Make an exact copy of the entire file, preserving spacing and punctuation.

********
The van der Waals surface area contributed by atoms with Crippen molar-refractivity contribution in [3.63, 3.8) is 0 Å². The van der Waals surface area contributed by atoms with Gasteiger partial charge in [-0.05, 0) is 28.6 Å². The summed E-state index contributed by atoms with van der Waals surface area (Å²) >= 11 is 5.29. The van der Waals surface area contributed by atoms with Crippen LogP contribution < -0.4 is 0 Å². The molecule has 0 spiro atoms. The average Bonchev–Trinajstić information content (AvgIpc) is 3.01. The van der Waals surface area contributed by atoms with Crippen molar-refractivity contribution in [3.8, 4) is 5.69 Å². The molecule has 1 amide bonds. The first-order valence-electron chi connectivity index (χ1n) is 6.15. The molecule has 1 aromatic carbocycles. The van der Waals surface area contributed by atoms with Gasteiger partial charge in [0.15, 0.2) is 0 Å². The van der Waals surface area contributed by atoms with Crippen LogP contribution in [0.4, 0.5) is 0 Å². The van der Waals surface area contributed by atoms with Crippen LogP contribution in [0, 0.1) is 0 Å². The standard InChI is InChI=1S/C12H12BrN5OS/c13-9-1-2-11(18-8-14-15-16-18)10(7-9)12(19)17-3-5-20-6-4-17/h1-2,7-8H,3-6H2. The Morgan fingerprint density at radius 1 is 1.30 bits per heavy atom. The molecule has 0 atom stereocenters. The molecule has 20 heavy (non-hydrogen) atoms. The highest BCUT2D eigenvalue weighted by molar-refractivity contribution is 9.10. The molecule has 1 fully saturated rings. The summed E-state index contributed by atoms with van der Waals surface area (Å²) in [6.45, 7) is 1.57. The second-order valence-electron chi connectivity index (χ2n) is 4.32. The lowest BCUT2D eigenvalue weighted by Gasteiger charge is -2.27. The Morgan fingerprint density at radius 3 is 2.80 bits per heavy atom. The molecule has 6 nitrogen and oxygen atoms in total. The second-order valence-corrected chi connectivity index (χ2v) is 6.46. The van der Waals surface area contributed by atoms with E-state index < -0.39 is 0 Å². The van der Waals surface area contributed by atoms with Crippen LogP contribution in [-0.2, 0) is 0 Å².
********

The van der Waals surface area contributed by atoms with Crippen molar-refractivity contribution in [3.63, 3.8) is 0 Å². The van der Waals surface area contributed by atoms with Gasteiger partial charge in [-0.05, 0) is 28.6 Å². The summed E-state index contributed by atoms with van der Waals surface area (Å²) >= 11 is 5.29. The van der Waals surface area contributed by atoms with Crippen LogP contribution < -0.4 is 0 Å². The molecule has 0 spiro atoms. The average Bonchev–Trinajstić information content (AvgIpc) is 3.01. The van der Waals surface area contributed by atoms with Crippen molar-refractivity contribution in [3.8, 4) is 5.69 Å². The molecule has 1 amide bonds. The first-order valence-electron chi connectivity index (χ1n) is 6.15. The molecule has 1 aromatic carbocycles. The van der Waals surface area contributed by atoms with Gasteiger partial charge in [0.15, 0.2) is 0 Å². The van der Waals surface area contributed by atoms with Crippen LogP contribution in [0.4, 0.5) is 0 Å². The van der Waals surface area contributed by atoms with Crippen LogP contribution in [0, 0.1) is 0 Å². The standard InChI is InChI=1S/C12H12BrN5OS/c13-9-1-2-11(18-8-14-15-16-18)10(7-9)12(19)17-3-5-20-6-4-17/h1-2,7-8H,3-6H2. The Morgan fingerprint density at radius 1 is 1.30 bits per heavy atom. The molecule has 0 atom stereocenters. The molecule has 20 heavy (non-hydrogen) atoms. The highest BCUT2D eigenvalue weighted by molar-refractivity contribution is 9.10. The molecule has 1 fully saturated rings. The summed E-state index contributed by atoms with van der Waals surface area (Å²) in [6.45, 7) is 1.57. The second-order valence-electron chi connectivity index (χ2n) is 4.32. The lowest BCUT2D eigenvalue weighted by Gasteiger charge is -2.27. The Morgan fingerprint density at radius 3 is 2.80 bits per heavy atom. The molecule has 6 nitrogen and oxygen atoms in total. The second-order valence-corrected chi connectivity index (χ2v) is 6.46. The van der Waals surface area contributed by atoms with E-state index < -0.39 is 0 Å². The van der Waals surface area contributed by atoms with Crippen LogP contribution in [-0.2, 0) is 0 Å².